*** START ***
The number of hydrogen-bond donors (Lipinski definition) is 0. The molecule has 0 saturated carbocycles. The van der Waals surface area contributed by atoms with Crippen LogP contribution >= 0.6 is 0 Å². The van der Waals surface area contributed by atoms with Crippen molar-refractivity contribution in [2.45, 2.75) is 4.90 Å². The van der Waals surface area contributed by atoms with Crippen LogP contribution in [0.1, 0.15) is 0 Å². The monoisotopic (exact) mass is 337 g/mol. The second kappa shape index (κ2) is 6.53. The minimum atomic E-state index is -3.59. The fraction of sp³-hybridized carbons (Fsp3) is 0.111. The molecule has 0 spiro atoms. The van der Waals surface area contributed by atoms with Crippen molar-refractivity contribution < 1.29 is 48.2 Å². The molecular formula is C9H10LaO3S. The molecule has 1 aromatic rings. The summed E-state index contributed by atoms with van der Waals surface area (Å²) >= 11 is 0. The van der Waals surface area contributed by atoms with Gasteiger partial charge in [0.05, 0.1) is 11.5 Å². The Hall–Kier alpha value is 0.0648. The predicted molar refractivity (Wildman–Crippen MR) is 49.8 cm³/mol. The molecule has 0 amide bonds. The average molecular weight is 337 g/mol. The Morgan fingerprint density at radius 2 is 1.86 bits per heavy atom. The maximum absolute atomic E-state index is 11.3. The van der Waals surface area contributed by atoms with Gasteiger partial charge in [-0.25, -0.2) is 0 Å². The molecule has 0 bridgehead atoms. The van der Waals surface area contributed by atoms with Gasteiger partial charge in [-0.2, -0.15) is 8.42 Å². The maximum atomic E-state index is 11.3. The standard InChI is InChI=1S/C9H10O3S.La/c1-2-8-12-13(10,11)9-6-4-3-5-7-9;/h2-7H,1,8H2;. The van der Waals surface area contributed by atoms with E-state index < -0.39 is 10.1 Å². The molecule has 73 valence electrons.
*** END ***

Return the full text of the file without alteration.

The number of hydrogen-bond donors (Lipinski definition) is 0. The molecule has 0 saturated carbocycles. The van der Waals surface area contributed by atoms with Crippen LogP contribution >= 0.6 is 0 Å². The van der Waals surface area contributed by atoms with Crippen molar-refractivity contribution in [2.45, 2.75) is 4.90 Å². The van der Waals surface area contributed by atoms with Crippen LogP contribution in [0.1, 0.15) is 0 Å². The monoisotopic (exact) mass is 337 g/mol. The second kappa shape index (κ2) is 6.53. The minimum atomic E-state index is -3.59. The fraction of sp³-hybridized carbons (Fsp3) is 0.111. The molecule has 0 spiro atoms. The van der Waals surface area contributed by atoms with Crippen molar-refractivity contribution < 1.29 is 48.2 Å². The molecular formula is C9H10LaO3S. The molecule has 1 aromatic rings. The summed E-state index contributed by atoms with van der Waals surface area (Å²) >= 11 is 0. The van der Waals surface area contributed by atoms with Gasteiger partial charge in [0.05, 0.1) is 11.5 Å². The Hall–Kier alpha value is 0.0648. The predicted molar refractivity (Wildman–Crippen MR) is 49.8 cm³/mol. The molecule has 0 amide bonds. The average molecular weight is 337 g/mol. The Morgan fingerprint density at radius 2 is 1.86 bits per heavy atom. The maximum absolute atomic E-state index is 11.3. The van der Waals surface area contributed by atoms with Gasteiger partial charge in [-0.25, -0.2) is 0 Å². The molecule has 0 bridgehead atoms. The van der Waals surface area contributed by atoms with Gasteiger partial charge in [-0.2, -0.15) is 8.42 Å². The maximum atomic E-state index is 11.3. The standard InChI is InChI=1S/C9H10O3S.La/c1-2-8-12-13(10,11)9-6-4-3-5-7-9;/h2-7H,1,8H2;. The van der Waals surface area contributed by atoms with E-state index < -0.39 is 10.1 Å². The molecule has 73 valence electrons.